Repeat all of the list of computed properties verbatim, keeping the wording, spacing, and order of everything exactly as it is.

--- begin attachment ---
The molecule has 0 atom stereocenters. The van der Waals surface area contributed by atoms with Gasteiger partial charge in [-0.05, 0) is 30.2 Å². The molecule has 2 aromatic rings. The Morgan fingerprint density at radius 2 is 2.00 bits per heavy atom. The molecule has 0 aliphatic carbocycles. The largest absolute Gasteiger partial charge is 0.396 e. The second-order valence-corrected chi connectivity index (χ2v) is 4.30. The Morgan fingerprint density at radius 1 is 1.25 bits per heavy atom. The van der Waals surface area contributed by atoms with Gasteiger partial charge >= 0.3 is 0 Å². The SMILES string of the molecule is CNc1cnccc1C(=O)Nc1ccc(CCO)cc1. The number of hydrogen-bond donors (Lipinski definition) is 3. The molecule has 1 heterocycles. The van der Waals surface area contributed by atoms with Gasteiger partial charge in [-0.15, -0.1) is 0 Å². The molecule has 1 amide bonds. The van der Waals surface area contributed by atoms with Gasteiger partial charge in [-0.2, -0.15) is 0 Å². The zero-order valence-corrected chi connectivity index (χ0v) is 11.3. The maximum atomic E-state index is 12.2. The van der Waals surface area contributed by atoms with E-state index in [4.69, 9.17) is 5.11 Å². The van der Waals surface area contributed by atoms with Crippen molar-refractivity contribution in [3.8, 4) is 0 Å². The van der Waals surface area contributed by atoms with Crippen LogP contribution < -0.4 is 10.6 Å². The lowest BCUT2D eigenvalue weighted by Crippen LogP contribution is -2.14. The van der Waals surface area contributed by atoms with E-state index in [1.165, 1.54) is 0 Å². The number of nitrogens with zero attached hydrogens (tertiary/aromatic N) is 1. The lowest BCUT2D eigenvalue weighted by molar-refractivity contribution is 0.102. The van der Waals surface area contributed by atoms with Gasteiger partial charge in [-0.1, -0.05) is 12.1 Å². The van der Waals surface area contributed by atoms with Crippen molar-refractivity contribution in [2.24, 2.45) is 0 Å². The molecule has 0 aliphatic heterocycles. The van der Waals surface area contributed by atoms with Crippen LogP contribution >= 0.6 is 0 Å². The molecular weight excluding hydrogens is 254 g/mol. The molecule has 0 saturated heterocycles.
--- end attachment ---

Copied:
The molecule has 0 atom stereocenters. The van der Waals surface area contributed by atoms with Gasteiger partial charge in [-0.05, 0) is 30.2 Å². The molecule has 2 aromatic rings. The Morgan fingerprint density at radius 2 is 2.00 bits per heavy atom. The molecule has 0 aliphatic carbocycles. The largest absolute Gasteiger partial charge is 0.396 e. The second-order valence-corrected chi connectivity index (χ2v) is 4.30. The Morgan fingerprint density at radius 1 is 1.25 bits per heavy atom. The van der Waals surface area contributed by atoms with Gasteiger partial charge >= 0.3 is 0 Å². The SMILES string of the molecule is CNc1cnccc1C(=O)Nc1ccc(CCO)cc1. The number of hydrogen-bond donors (Lipinski definition) is 3. The molecule has 1 heterocycles. The van der Waals surface area contributed by atoms with Gasteiger partial charge in [-0.15, -0.1) is 0 Å². The molecule has 1 amide bonds. The van der Waals surface area contributed by atoms with Gasteiger partial charge in [-0.2, -0.15) is 0 Å². The zero-order valence-corrected chi connectivity index (χ0v) is 11.3. The maximum atomic E-state index is 12.2. The van der Waals surface area contributed by atoms with E-state index in [4.69, 9.17) is 5.11 Å². The van der Waals surface area contributed by atoms with Crippen molar-refractivity contribution in [3.8, 4) is 0 Å². The van der Waals surface area contributed by atoms with Crippen LogP contribution < -0.4 is 10.6 Å². The lowest BCUT2D eigenvalue weighted by Crippen LogP contribution is -2.14. The van der Waals surface area contributed by atoms with E-state index in [1.165, 1.54) is 0 Å². The number of nitrogens with zero attached hydrogens (tertiary/aromatic N) is 1. The lowest BCUT2D eigenvalue weighted by molar-refractivity contribution is 0.102. The van der Waals surface area contributed by atoms with Gasteiger partial charge in [-0.1, -0.05) is 12.1 Å². The van der Waals surface area contributed by atoms with Crippen molar-refractivity contribution in [2.24, 2.45) is 0 Å². The molecule has 0 aliphatic heterocycles. The van der Waals surface area contributed by atoms with Crippen LogP contribution >= 0.6 is 0 Å². The molecular weight excluding hydrogens is 254 g/mol. The molecule has 0 saturated heterocycles.